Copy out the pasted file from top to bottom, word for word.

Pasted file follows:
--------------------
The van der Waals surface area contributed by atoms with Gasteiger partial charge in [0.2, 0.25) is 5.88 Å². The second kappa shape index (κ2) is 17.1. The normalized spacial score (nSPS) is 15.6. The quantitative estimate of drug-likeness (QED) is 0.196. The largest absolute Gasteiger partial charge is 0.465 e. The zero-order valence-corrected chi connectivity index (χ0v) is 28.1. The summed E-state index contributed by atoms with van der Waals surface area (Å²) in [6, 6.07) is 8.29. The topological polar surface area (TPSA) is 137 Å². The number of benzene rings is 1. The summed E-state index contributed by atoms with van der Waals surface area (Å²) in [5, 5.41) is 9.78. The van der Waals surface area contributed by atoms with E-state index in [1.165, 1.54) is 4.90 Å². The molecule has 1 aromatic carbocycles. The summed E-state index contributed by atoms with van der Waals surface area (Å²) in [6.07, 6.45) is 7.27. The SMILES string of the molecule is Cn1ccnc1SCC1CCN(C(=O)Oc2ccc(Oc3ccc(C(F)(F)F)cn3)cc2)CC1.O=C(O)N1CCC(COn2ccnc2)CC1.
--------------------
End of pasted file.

The van der Waals surface area contributed by atoms with Gasteiger partial charge in [0.2, 0.25) is 5.88 Å². The second kappa shape index (κ2) is 17.1. The normalized spacial score (nSPS) is 15.6. The quantitative estimate of drug-likeness (QED) is 0.196. The largest absolute Gasteiger partial charge is 0.465 e. The zero-order valence-corrected chi connectivity index (χ0v) is 28.1. The summed E-state index contributed by atoms with van der Waals surface area (Å²) in [6, 6.07) is 8.29. The topological polar surface area (TPSA) is 137 Å². The number of benzene rings is 1. The summed E-state index contributed by atoms with van der Waals surface area (Å²) in [5, 5.41) is 9.78. The van der Waals surface area contributed by atoms with E-state index in [1.165, 1.54) is 4.90 Å². The molecule has 1 aromatic carbocycles. The summed E-state index contributed by atoms with van der Waals surface area (Å²) in [6.07, 6.45) is 7.27. The SMILES string of the molecule is Cn1ccnc1SCC1CCN(C(=O)Oc2ccc(Oc3ccc(C(F)(F)F)cn3)cc2)CC1.O=C(O)N1CCC(COn2ccnc2)CC1.